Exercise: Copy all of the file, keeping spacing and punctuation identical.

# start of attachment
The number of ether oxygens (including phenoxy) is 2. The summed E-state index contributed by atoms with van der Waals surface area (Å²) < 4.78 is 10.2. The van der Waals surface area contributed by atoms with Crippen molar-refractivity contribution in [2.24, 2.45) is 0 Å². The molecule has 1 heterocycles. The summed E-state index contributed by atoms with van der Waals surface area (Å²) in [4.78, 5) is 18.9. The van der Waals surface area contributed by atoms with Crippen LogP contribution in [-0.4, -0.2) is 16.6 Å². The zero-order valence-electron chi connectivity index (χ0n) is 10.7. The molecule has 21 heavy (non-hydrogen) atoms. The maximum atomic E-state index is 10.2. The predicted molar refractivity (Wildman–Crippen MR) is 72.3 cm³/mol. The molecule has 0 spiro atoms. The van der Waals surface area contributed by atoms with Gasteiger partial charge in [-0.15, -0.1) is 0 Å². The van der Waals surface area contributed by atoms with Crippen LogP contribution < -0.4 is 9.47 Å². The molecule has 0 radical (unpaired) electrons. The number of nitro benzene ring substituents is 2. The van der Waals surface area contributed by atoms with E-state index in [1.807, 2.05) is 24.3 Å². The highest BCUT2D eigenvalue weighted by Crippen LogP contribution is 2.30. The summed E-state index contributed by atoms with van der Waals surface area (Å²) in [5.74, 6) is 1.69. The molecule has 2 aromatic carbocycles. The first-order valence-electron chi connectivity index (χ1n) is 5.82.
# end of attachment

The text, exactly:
The number of ether oxygens (including phenoxy) is 2. The summed E-state index contributed by atoms with van der Waals surface area (Å²) < 4.78 is 10.2. The van der Waals surface area contributed by atoms with Crippen molar-refractivity contribution in [2.24, 2.45) is 0 Å². The molecule has 1 heterocycles. The summed E-state index contributed by atoms with van der Waals surface area (Å²) in [4.78, 5) is 18.9. The van der Waals surface area contributed by atoms with Crippen LogP contribution in [-0.4, -0.2) is 16.6 Å². The zero-order valence-electron chi connectivity index (χ0n) is 10.7. The molecule has 21 heavy (non-hydrogen) atoms. The maximum atomic E-state index is 10.2. The predicted molar refractivity (Wildman–Crippen MR) is 72.3 cm³/mol. The molecule has 0 spiro atoms. The van der Waals surface area contributed by atoms with Gasteiger partial charge in [-0.15, -0.1) is 0 Å². The van der Waals surface area contributed by atoms with Crippen LogP contribution < -0.4 is 9.47 Å². The molecule has 0 radical (unpaired) electrons. The number of nitro benzene ring substituents is 2. The van der Waals surface area contributed by atoms with E-state index in [1.807, 2.05) is 24.3 Å². The highest BCUT2D eigenvalue weighted by Crippen LogP contribution is 2.30. The summed E-state index contributed by atoms with van der Waals surface area (Å²) in [5.74, 6) is 1.69. The molecule has 2 aromatic carbocycles. The first-order valence-electron chi connectivity index (χ1n) is 5.82.